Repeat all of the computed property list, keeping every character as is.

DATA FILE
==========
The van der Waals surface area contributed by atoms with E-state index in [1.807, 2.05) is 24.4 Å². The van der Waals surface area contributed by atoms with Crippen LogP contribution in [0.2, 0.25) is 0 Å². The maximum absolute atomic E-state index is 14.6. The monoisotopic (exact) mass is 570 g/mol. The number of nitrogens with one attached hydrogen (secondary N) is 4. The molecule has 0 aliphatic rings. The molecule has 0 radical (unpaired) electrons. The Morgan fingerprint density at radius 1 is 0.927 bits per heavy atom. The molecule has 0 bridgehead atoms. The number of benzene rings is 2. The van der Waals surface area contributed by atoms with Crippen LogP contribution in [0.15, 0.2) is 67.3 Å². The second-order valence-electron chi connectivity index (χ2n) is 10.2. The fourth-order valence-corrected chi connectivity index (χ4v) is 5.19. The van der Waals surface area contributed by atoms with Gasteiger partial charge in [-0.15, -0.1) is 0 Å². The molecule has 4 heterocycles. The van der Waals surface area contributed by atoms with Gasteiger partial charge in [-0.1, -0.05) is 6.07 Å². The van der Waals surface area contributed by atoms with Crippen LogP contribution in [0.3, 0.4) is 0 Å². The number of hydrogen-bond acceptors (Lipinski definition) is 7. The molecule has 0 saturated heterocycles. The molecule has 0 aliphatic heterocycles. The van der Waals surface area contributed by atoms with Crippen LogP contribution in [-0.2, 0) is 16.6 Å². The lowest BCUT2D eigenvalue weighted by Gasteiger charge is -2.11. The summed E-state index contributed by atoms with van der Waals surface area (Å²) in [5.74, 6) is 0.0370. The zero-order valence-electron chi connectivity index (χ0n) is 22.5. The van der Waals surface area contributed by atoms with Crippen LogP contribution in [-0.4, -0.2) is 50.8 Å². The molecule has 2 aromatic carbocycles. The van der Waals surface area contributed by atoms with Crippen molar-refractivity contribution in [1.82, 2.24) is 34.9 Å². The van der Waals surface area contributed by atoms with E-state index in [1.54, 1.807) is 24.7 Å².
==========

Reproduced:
The van der Waals surface area contributed by atoms with E-state index in [1.807, 2.05) is 24.4 Å². The van der Waals surface area contributed by atoms with Crippen LogP contribution in [0.2, 0.25) is 0 Å². The maximum absolute atomic E-state index is 14.6. The monoisotopic (exact) mass is 570 g/mol. The number of nitrogens with one attached hydrogen (secondary N) is 4. The molecule has 0 aliphatic rings. The molecule has 0 radical (unpaired) electrons. The Morgan fingerprint density at radius 1 is 0.927 bits per heavy atom. The molecule has 0 bridgehead atoms. The number of benzene rings is 2. The van der Waals surface area contributed by atoms with Crippen LogP contribution in [0.15, 0.2) is 67.3 Å². The second-order valence-electron chi connectivity index (χ2n) is 10.2. The fourth-order valence-corrected chi connectivity index (χ4v) is 5.19. The van der Waals surface area contributed by atoms with Gasteiger partial charge in [-0.15, -0.1) is 0 Å². The molecule has 4 heterocycles. The van der Waals surface area contributed by atoms with Gasteiger partial charge in [-0.1, -0.05) is 6.07 Å². The van der Waals surface area contributed by atoms with Crippen LogP contribution in [0.3, 0.4) is 0 Å². The number of hydrogen-bond acceptors (Lipinski definition) is 7. The molecule has 0 saturated heterocycles. The molecule has 0 aliphatic heterocycles. The van der Waals surface area contributed by atoms with Crippen LogP contribution in [-0.2, 0) is 16.6 Å². The lowest BCUT2D eigenvalue weighted by Gasteiger charge is -2.11. The summed E-state index contributed by atoms with van der Waals surface area (Å²) in [5.74, 6) is 0.0370. The zero-order valence-electron chi connectivity index (χ0n) is 22.5. The van der Waals surface area contributed by atoms with Crippen LogP contribution in [-0.4, -0.2) is 50.8 Å². The molecule has 2 aromatic carbocycles. The van der Waals surface area contributed by atoms with Crippen molar-refractivity contribution in [1.82, 2.24) is 34.9 Å². The van der Waals surface area contributed by atoms with E-state index in [1.54, 1.807) is 24.7 Å².